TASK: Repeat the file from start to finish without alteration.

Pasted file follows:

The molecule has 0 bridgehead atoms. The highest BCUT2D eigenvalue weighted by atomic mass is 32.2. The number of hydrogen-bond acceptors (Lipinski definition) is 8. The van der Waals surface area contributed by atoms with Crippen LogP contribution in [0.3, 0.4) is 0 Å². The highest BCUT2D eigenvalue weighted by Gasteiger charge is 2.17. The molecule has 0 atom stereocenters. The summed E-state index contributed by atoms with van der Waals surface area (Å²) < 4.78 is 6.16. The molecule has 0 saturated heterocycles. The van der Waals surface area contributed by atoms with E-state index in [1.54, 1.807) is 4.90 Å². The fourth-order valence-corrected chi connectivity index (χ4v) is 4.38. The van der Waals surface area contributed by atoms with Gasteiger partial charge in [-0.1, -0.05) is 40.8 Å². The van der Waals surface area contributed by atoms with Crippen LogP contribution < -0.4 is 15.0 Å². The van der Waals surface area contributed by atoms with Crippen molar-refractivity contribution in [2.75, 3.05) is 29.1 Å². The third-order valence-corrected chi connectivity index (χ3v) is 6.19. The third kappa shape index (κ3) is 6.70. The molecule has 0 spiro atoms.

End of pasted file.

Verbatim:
The molecule has 0 bridgehead atoms. The highest BCUT2D eigenvalue weighted by atomic mass is 32.2. The number of hydrogen-bond acceptors (Lipinski definition) is 8. The van der Waals surface area contributed by atoms with Crippen LogP contribution in [0.3, 0.4) is 0 Å². The highest BCUT2D eigenvalue weighted by Gasteiger charge is 2.17. The molecule has 0 atom stereocenters. The summed E-state index contributed by atoms with van der Waals surface area (Å²) < 4.78 is 6.16. The molecule has 0 saturated heterocycles. The van der Waals surface area contributed by atoms with E-state index in [1.54, 1.807) is 4.90 Å². The fourth-order valence-corrected chi connectivity index (χ4v) is 4.38. The van der Waals surface area contributed by atoms with Gasteiger partial charge in [-0.1, -0.05) is 40.8 Å². The van der Waals surface area contributed by atoms with Crippen LogP contribution < -0.4 is 15.0 Å². The van der Waals surface area contributed by atoms with Crippen molar-refractivity contribution in [2.75, 3.05) is 29.1 Å². The third-order valence-corrected chi connectivity index (χ3v) is 6.19. The third kappa shape index (κ3) is 6.70. The molecule has 0 spiro atoms.